Newbie mistakes that you should avoid during a Triathlon
You’ve just started and you are determined to finish you’re first ever triathlon. Perhaps you’ve trained in the right gym, and you are looking to prove to yourself that all those hours of cycling was not just for show. You’ve jogged many miles, you’ve swam many laps and you’ve cycled for many hours, you are ready but you know that you’re still green and that you’re going to make a lot of mistakes.
Here are some newbie mistakes that you should avoid during your first triathlon race.
1) Not following the rules
Many newbies get disqualified or get hurt simply because they don’t even know the rules! It is common knowledge to study the rules beforehand but some people simply join out of impulse.
Some rules that most newbies break are:
- Drafting on the bike
- Not staying on the right side of the lane
- Wearing headphones
- Not wearing your helmet properly
2) Improper pacing
Most newbies start at a very intense pace. They usually end up with tired legs at the transition area. Slow and steady does not win the race in triathlons but keeping a steady pace will give you a better performance than people who sprint in the first few seconds.
3) Not learning proper bike maintenance
If you’re bike malfunctions during the race, then you only have yourself to blame. Check the bike that you are using beforehand to avoid this. Learn the basics on how to properly maintain and fix a bike. Learn how to fix a flat tire and learn how to realign the chains.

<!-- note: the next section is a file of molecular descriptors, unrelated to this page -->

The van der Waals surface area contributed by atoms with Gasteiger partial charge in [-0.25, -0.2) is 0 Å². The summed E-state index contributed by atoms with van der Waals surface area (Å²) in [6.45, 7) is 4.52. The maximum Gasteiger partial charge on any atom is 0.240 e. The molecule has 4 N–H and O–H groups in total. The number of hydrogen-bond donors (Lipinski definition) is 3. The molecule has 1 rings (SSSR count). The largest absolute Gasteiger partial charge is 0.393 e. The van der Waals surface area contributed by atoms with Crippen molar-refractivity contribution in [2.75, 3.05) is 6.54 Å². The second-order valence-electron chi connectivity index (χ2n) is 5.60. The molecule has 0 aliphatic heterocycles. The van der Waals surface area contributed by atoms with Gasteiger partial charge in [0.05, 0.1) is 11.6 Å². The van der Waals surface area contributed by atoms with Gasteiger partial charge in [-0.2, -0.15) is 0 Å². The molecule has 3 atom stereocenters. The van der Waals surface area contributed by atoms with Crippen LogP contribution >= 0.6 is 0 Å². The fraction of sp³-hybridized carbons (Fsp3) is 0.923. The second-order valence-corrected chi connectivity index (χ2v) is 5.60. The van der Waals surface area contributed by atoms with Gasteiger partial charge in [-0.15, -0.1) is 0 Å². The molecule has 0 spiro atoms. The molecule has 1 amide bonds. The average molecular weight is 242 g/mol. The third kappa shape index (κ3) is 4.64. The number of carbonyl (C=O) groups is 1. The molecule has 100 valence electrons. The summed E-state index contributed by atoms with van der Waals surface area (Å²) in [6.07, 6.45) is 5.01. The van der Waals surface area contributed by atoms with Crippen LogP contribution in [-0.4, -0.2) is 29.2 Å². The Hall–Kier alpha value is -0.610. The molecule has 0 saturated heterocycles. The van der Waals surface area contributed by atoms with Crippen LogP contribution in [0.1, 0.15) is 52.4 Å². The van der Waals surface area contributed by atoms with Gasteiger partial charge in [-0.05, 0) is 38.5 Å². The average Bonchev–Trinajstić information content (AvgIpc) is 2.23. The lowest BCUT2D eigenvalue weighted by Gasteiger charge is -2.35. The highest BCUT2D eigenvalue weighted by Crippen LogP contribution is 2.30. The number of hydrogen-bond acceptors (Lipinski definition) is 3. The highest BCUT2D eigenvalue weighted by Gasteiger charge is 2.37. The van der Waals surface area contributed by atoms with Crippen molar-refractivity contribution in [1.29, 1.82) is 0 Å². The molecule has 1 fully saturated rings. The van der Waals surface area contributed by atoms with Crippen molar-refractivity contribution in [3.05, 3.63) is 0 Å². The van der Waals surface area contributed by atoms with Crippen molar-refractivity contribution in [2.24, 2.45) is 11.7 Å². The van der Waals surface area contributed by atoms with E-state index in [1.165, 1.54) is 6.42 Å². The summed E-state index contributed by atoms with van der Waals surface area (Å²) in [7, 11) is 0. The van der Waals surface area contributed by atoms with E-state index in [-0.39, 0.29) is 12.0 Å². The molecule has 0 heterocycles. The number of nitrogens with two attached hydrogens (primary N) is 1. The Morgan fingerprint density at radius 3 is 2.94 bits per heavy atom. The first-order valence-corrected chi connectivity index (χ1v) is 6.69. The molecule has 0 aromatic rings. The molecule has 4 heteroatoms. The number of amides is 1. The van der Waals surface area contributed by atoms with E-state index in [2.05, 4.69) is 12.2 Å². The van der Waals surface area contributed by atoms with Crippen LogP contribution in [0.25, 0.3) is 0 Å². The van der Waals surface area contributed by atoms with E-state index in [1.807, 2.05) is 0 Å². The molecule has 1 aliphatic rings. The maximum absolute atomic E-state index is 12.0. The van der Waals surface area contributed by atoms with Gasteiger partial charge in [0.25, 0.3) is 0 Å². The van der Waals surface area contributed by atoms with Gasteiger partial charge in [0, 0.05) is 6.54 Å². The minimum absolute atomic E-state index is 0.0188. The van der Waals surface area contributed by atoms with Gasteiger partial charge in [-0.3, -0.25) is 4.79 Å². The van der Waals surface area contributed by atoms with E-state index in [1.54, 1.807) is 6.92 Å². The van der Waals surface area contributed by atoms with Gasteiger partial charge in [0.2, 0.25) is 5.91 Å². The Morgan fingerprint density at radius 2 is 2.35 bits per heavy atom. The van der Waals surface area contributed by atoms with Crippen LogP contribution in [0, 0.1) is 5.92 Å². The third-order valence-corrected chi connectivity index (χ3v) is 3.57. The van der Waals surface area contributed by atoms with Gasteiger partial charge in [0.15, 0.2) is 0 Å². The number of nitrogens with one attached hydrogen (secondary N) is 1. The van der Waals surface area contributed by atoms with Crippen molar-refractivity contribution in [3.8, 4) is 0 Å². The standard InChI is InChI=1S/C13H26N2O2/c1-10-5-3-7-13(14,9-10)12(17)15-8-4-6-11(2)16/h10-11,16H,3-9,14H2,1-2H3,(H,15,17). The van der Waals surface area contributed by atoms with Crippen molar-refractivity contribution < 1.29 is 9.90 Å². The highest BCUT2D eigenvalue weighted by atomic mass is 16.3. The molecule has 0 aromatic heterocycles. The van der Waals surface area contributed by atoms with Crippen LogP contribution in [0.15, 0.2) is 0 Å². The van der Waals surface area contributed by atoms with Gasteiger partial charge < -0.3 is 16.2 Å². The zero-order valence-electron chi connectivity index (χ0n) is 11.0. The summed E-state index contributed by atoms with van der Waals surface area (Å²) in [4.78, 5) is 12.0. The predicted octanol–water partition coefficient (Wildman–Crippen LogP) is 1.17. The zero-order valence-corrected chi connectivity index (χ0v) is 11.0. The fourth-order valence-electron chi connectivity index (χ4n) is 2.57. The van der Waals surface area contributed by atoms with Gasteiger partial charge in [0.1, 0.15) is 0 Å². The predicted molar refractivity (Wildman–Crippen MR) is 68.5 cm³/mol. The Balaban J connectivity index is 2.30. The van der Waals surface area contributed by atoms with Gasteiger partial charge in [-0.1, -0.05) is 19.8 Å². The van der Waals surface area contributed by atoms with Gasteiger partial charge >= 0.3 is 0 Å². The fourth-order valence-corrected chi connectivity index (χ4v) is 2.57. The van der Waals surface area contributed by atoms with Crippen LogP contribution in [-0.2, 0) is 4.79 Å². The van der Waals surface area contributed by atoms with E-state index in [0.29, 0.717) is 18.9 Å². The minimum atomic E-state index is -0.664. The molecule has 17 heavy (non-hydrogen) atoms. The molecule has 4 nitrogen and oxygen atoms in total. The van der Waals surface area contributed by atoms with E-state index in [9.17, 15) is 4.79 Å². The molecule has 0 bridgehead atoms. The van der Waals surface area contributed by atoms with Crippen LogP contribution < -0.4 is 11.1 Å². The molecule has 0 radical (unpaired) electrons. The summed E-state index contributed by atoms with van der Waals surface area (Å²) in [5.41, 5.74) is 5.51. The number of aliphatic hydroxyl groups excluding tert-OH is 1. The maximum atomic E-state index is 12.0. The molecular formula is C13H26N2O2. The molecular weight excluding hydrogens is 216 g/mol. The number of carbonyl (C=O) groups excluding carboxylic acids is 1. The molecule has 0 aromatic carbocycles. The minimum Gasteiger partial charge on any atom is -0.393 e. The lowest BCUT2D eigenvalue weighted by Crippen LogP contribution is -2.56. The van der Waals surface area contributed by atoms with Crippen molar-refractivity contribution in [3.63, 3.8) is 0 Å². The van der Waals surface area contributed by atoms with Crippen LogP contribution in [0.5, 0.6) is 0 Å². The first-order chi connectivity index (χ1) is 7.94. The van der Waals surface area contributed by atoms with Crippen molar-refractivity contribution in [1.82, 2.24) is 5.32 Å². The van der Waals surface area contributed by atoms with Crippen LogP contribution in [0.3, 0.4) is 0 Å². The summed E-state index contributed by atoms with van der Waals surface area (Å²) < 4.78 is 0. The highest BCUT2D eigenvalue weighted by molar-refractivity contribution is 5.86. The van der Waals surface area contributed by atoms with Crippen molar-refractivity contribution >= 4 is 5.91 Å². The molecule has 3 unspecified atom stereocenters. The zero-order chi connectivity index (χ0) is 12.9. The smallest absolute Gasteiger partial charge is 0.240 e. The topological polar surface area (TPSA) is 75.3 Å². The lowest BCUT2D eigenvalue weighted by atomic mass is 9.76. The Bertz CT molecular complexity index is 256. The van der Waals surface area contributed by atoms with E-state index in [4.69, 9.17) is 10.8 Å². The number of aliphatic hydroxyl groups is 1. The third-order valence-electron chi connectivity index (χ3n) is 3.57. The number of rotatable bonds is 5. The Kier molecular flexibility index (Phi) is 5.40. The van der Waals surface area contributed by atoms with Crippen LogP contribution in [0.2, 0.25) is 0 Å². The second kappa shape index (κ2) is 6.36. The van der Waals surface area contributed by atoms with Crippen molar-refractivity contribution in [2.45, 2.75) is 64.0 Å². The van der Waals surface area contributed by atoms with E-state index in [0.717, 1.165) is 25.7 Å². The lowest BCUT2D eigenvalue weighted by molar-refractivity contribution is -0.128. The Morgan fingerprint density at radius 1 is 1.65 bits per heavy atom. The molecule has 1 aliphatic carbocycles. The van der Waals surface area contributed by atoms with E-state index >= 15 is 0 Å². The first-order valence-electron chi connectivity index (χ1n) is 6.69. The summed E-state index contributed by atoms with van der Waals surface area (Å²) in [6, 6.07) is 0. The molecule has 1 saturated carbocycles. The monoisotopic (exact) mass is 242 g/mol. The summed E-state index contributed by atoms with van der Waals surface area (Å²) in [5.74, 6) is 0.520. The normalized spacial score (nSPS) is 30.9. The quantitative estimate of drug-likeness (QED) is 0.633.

4) Not doing any form of strength training
Strength training may not seem important to a newbie, but what newbies don’t know is that that it can help prevent injuries. People who lift weights and do HIIT have stronger tendons and ligaments which greatly reduces the chances of getting injured.
5) Taking their time in transition areas
Transition areas are not break rooms. You don’t need to spend 10-20 minutes in there. This may be your first triathlon but there’s no need to spend that much time just to get ready. It’s a bad habit and you’ll easily get tired in the long run if you take long breaks in each transition area.
6) Not using any sunscreen
You’re literally running under the blistering sun for hours. This may be obvious but a lot of first timers forget doing this and they end up getting sunburns all over their body. Do you think you can finish the race when your arms, legs and face are all burned up?
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